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Posted by Rob Knies
EmTech 2013, billed as The Conference on the Emerging Technologies That Matter, will be held in Cambridge, Mass., Oct. 9-11 at the MIT Media Lab. The annual event, in its seventh year, represents a convergence of technology, business, and culture, and it attracts senior business and technology decision-makers who are drivers of the global innovation economy.That’s all well and good, but what do participants get from the experience?I posed that question to Kate Crawford and Yu Zheng, who will be representing Microsoft Research during the event, sponsored by MIT Technology Review. Each will be speaking during the conference, and each has a distinct expectation for the conference.
How many Likes have you received on Facebook lately? I’ll bet you have a pretty good idea (and that your overall assessment will be “not enough”).How many followers do you have on Twitter? You probably have a pretty good grasp of that number, too, don’t you?That’s understandable. Social media lends itself freely and easily to counting things, and if we start with no Likes and no followers, then each time our numbers lurch upward, we get a corresponding feeling of social success. Our popularity—or lack thereof—now comes with metrics, and they’re irresistible.But what, really, do they signify? That’s the discussion Nancy Baym of Microsoft Research wants to engender with her paper Data not seen: The uses and shortcomings of social media metrics, published Oct. 7 on First Monday, an openly accessible, peer-reviewed journal published on the Internet about the Internet.
When Microsoft Research New England was founded in 2008, the lab’s leadership explained that one of its key goals was to bring together computer scientists and social scientists to pursue new, interdisciplinary areas of research for understanding and enabling the computing experiences of the future.Now, as the lab celebrates its fifth year of existence—with a one-day symposium of talks on mathematics and theory, economics, big data and machine learning, and social media—how have Jennifer Chayes, managing director of Microsoft Research New England, and Christian Borgs, deputy managing director, fared?Pretty darned well, it appears.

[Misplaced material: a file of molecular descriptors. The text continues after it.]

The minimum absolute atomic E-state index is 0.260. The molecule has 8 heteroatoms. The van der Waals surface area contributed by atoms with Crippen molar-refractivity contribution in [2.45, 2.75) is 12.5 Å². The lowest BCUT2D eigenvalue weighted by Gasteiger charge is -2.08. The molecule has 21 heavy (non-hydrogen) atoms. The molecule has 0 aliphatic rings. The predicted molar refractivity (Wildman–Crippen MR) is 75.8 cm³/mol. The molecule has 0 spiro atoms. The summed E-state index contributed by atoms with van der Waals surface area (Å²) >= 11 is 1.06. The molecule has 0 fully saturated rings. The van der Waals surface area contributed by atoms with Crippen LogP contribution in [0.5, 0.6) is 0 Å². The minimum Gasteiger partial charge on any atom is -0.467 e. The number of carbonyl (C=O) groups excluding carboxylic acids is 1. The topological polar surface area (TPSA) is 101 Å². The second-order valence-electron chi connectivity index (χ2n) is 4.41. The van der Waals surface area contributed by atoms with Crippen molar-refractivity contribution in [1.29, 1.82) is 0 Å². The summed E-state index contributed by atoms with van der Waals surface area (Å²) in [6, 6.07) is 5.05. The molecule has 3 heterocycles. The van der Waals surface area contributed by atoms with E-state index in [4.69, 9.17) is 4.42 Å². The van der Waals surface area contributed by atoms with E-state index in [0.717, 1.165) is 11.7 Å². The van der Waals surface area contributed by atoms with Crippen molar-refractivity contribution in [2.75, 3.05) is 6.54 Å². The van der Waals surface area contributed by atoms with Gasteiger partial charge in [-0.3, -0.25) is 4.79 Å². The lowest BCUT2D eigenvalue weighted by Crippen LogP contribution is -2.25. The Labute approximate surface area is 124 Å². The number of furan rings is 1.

So, how was your summer?For three Microsoft Research interns, that question has them singing a happy tune.The three—Michelle Agcamaran, Priya Ganesan, and Kat Zhou—spent the summer at Microsoft Research Redmond, working with mentor Alex Cheng. In doing so, they also stamped their names on a cool piece of technology. You can actually download the source code and play with it yourself.
Victor Bahl, research manager of the Mobility and Networking Research Group at Microsoft Research Redmond, recalls a time, nearly 20 years distant, when the idea of a professional organization for those interested in mobile technology was merely a glimmer on the horizon.Computing has come a long way over the past couple of decades, though, and now, Bahl finds himself being honored with the Outstanding Contribution Award from ACM SIGMOBILE, the organization he helped found.The award is the highest honor bestowed on an individual by the Association for Computing Machinery (ACM) Special Interest Group on Mobility of Systems, Users, Data, and Computing. The honor recognizes the lasting technical contribution made by a person and the influence that person has had on the field.